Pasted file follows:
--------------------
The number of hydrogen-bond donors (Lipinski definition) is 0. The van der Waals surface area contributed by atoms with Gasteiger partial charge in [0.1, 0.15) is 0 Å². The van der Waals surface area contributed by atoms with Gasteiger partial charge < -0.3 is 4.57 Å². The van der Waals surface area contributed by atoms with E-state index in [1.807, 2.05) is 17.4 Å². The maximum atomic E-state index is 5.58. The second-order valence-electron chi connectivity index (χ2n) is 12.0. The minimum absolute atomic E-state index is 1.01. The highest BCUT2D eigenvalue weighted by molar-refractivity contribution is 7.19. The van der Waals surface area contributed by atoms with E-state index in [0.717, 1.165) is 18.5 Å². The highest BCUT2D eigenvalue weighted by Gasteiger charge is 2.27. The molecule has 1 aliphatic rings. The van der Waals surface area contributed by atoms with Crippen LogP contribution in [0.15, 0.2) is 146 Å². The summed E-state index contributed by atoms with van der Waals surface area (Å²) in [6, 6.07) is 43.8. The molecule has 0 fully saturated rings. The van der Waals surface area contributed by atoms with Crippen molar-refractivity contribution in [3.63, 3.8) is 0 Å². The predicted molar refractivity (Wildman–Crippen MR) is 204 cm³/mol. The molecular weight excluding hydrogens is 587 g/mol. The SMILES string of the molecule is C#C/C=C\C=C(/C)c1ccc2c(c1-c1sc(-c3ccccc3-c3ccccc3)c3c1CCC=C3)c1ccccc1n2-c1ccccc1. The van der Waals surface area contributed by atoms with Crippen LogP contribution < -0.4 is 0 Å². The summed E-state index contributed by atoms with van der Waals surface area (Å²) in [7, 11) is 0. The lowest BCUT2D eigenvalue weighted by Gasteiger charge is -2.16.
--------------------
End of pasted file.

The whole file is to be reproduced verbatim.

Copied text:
The number of hydrogen-bond donors (Lipinski definition) is 0. The van der Waals surface area contributed by atoms with Gasteiger partial charge in [0.1, 0.15) is 0 Å². The van der Waals surface area contributed by atoms with Gasteiger partial charge < -0.3 is 4.57 Å². The van der Waals surface area contributed by atoms with E-state index in [1.807, 2.05) is 17.4 Å². The maximum atomic E-state index is 5.58. The second-order valence-electron chi connectivity index (χ2n) is 12.0. The minimum absolute atomic E-state index is 1.01. The highest BCUT2D eigenvalue weighted by molar-refractivity contribution is 7.19. The van der Waals surface area contributed by atoms with E-state index in [0.717, 1.165) is 18.5 Å². The highest BCUT2D eigenvalue weighted by Gasteiger charge is 2.27. The molecule has 1 aliphatic rings. The van der Waals surface area contributed by atoms with Crippen LogP contribution in [0.15, 0.2) is 146 Å². The summed E-state index contributed by atoms with van der Waals surface area (Å²) in [6, 6.07) is 43.8. The molecule has 0 fully saturated rings. The van der Waals surface area contributed by atoms with Crippen molar-refractivity contribution in [3.63, 3.8) is 0 Å². The predicted molar refractivity (Wildman–Crippen MR) is 204 cm³/mol. The molecular weight excluding hydrogens is 587 g/mol. The SMILES string of the molecule is C#C/C=C\C=C(/C)c1ccc2c(c1-c1sc(-c3ccccc3-c3ccccc3)c3c1CCC=C3)c1ccccc1n2-c1ccccc1. The van der Waals surface area contributed by atoms with Crippen LogP contribution < -0.4 is 0 Å². The summed E-state index contributed by atoms with van der Waals surface area (Å²) in [7, 11) is 0. The lowest BCUT2D eigenvalue weighted by Gasteiger charge is -2.16.